Legendary chef, Las Vegas restaurateur Joel Robuchon dies at 73

Updated August 6, 2018 - 7:03 am

PARIS — Joel Robuchon, a master chef who shook up the stuffy world of French haute cuisine by wowing palates with the delights of the simple mashed potato and giving diners a peek at the kitchen, has died at 73.

His career was one of superlatives: Named among the best craftsmen in France in 1976, crowned cook of the century in 1990, chosen to be one of the cooks at the “dinner of the century,” and, for years, holder of the most Michelin stars in the world.

A spokeswoman for Robuchon confirmed his death, with French TV station BFM and newspaper Le Figaro reporting that he died Monday in Geneva from cancer.

He has two restaurants at MGM Grand in Las Vegas — Joel Robuchon and L’Atelier De Joel Robuchon.

Robuchon was known for his constant innovation and even playfulness in the kitchen — a revelation to the hidebound world of French cuisine. He built an empire of gourmet restaurants across the world — from Paris to Tokyo, Las Vegas and New York City.

“To describe Joel Robuchon as a cook is a bit like calling Pablo Picasso a painter, Luciano Pavarotti a singer, Frederic Chopin a pianist,” Patricia Wells, a cook and food writer, wrote in “L’Atelier de Joel Robuchon,” a book about the chef and his students. “Joel Robuchon will undoubtedly go down as the artist who most influenced the 20th-century world of cuisine.”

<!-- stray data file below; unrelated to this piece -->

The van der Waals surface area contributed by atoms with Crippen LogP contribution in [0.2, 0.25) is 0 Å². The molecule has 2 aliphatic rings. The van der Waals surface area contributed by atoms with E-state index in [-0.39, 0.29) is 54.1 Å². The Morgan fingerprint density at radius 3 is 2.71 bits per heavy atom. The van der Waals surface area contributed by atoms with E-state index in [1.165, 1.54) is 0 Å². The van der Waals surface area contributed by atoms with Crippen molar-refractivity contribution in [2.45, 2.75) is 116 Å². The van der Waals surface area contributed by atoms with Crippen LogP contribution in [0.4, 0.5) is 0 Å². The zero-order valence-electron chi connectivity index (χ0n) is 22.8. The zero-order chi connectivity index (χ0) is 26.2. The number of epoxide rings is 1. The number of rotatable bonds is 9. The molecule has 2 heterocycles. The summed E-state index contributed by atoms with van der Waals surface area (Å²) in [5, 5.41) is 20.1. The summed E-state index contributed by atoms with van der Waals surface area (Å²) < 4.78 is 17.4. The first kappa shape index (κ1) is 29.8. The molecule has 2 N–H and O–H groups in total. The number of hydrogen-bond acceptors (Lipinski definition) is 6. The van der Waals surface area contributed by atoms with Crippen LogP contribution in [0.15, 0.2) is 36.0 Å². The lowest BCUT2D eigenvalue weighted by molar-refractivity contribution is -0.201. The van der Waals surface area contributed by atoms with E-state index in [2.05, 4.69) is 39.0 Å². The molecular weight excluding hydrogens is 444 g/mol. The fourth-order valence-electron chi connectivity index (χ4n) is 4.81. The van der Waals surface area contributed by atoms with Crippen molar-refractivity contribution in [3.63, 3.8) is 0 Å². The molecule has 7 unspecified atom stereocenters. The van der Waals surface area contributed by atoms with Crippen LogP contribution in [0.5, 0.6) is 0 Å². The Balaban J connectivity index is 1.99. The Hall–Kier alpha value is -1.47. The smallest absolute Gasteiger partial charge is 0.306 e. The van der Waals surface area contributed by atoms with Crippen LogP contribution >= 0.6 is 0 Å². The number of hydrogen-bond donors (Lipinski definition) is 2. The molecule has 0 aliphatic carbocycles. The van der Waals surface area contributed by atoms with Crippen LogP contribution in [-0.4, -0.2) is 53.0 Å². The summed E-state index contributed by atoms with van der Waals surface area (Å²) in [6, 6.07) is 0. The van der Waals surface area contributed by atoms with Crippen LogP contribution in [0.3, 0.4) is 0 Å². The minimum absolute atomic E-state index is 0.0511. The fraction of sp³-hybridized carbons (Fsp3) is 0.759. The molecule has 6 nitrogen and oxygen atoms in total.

Many of France’s greatest chefs echoed those sentiments.

French chef Marc Veyrat, whose restaurant holds three stars from the Michelin guide, said “he was someone I love, formidable, extraordinary.” He called Robuchon the “prince of French cuisine” on RTL radio, adding “I’m not afraid to say he inspired me.”

French chef Pierre Gagnaire, also a Michelin three-star chef, wrote on his Instagram account that “the best among us is gone. All my thoughts to his family.”

While Robuchon was no stranger to the fancy — truffles and caviar were among his favorites — his food was often described as simple because he preached the use of only three or four ingredients in most dishes. His goal was always to show off, not mask, their flavors.

He started a revolution with his “Atelier” (workshop in French) business model: small, intimate restaurants where diners sat at a counter surrounding the kitchen. They didn’t take reservations and many didn’t even have tables.